Reflecting on Suffering

By Frances Kissling
Autumn 2003

Conscience goes to press as the church marks the 25th anniversary of the election of Karol Wojtyla as pope. Reactions right and left are somewhat predictable, and perhaps mine are no exception. A significant part of the last 25 years of my life is inextricably joined to that of the pope. After all, we have been locked in a long distance battle over women, sex and reproduction. Of course, we’ve never met; I’m not on the A list for invitations to papal events. I’d like to think that the work I’m doing has entered his consciousness and given rise to more than passing irritation. But most likely, I’ve barely registered on the papal Richter scale.

I, on the other hand, have spent a lot of time thinking about him. After all, he is my pope. I’ve scoured photos; read much of what he’s written; and collected pope kitsch from paper dolls to Halloween masks and foam mitres. I’ve tried to love him, to see what is best in him, to be generous. At the deepest level, I suspect there is a profound spirituality, perhaps more easily seen in his present vulnerability. There is something profoundly moving about his presence as an old, frail suffering man. What is this man-who has exerted such enormous will, had so much power and control over the lives of so many-thinking when he cannot speak, slurs his words, is unable to walk? Is he frustrated? Does he see himself as a symbol of Christ’s suffering? Conservative Catholics who are close to him speak of his suffering as a source of inspiration. I can see it; and, to some extent, respect it.

After all, the exaltation of suffering is what his papacy is all about. In some existential, essentialist way does he feel a connection between what he is now suffering and the pain he has caused so many in the church and in the larger world? As he becomes in some way isolated by his inability to communicate, does he reflect on the isolation and marginalization he has provoked in the church? Does he reflect on the war he has unleashed between those for whom the church is exemplified by the theology of suffering and the fall from grace and those for whom the church is marked by the resurrection, by a theology of joyfulness?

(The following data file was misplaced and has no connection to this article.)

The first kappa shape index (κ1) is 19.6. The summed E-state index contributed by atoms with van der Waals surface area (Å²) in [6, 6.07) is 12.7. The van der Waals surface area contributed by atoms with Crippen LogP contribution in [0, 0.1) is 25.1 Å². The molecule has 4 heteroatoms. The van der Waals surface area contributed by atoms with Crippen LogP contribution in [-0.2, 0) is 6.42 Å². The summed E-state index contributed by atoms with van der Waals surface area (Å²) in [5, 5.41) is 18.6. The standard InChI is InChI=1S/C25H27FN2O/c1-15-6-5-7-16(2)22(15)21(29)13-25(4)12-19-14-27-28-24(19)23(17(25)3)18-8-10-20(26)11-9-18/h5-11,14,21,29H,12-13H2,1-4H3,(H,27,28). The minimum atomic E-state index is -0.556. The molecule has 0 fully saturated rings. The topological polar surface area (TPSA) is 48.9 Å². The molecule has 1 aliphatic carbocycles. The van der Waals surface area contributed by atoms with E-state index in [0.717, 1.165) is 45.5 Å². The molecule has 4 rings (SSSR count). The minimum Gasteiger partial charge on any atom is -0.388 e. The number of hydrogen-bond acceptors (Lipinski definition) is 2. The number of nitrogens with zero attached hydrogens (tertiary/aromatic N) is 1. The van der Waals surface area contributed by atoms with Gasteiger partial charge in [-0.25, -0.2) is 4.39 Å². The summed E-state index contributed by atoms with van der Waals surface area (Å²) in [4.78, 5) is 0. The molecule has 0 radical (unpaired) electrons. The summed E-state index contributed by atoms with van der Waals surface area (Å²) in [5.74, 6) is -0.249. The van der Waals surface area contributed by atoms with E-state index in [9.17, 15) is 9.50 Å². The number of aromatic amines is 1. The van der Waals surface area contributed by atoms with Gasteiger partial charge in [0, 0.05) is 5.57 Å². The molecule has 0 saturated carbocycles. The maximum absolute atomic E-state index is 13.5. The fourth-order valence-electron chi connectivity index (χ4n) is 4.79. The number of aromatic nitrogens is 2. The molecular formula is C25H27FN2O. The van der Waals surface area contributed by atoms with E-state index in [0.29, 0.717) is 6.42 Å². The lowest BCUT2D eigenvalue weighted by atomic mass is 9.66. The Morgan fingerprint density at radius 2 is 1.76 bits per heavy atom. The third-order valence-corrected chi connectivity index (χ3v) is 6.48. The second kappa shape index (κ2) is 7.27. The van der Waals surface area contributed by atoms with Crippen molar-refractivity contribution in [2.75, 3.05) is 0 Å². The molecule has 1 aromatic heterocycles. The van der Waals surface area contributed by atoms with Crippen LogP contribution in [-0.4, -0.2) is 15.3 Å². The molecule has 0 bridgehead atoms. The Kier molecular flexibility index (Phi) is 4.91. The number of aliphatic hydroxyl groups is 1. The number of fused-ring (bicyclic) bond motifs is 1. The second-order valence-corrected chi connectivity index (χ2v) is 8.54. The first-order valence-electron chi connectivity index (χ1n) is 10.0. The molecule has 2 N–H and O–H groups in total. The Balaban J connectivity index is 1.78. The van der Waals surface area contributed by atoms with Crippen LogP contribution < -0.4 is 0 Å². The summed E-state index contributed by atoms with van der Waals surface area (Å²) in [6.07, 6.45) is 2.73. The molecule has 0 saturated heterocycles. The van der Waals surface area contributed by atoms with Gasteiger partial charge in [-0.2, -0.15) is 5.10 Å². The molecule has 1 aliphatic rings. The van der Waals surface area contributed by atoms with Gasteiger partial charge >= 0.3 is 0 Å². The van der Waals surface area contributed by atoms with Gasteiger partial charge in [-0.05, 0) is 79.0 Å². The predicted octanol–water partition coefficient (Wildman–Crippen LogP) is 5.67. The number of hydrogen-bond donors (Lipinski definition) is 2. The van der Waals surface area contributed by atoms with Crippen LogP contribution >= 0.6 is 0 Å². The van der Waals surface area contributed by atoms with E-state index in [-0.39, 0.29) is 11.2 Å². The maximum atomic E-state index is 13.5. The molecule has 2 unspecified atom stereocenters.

In spite of the occasional images of him smiling, embracing children, enjoying nature, I will remember him as one who seemed most at ease when he embraced suffering-and demanded it of others. This is the only way I can understand how he showed so little interest in preventing the personal pain and suffering that characterizes modern life.

He will always be the pope who in the face of aids refused to accept that condoms were an essential element of a culture of life; the pope who could exhort women who had been raped in war to turn the rape into an act of love by bearing the child of their rapist. These are not small matters. Forty million people are suffering from aids and his message, if followed will result in many more contracting this deadly disease. The number of women who face physical violence daily is legion. These were the two harshest messages of his papacy, the most inexplicable.

When one looks at the state of the world, surely it is clear that the last thing we need is more suffering. There is more than enough to go around. And a wise and compassionate leader would have spent the last 25 years helping humanity find ways to alleviate suffering. John Paul II has not been that leader.

What is essential is that the next pope leads a process of healing that ends the suffering the church and all its people have endured for the past 25 years.

Frances Kissling is the executive editor of Conscience and president of Catholics for a Free Choice.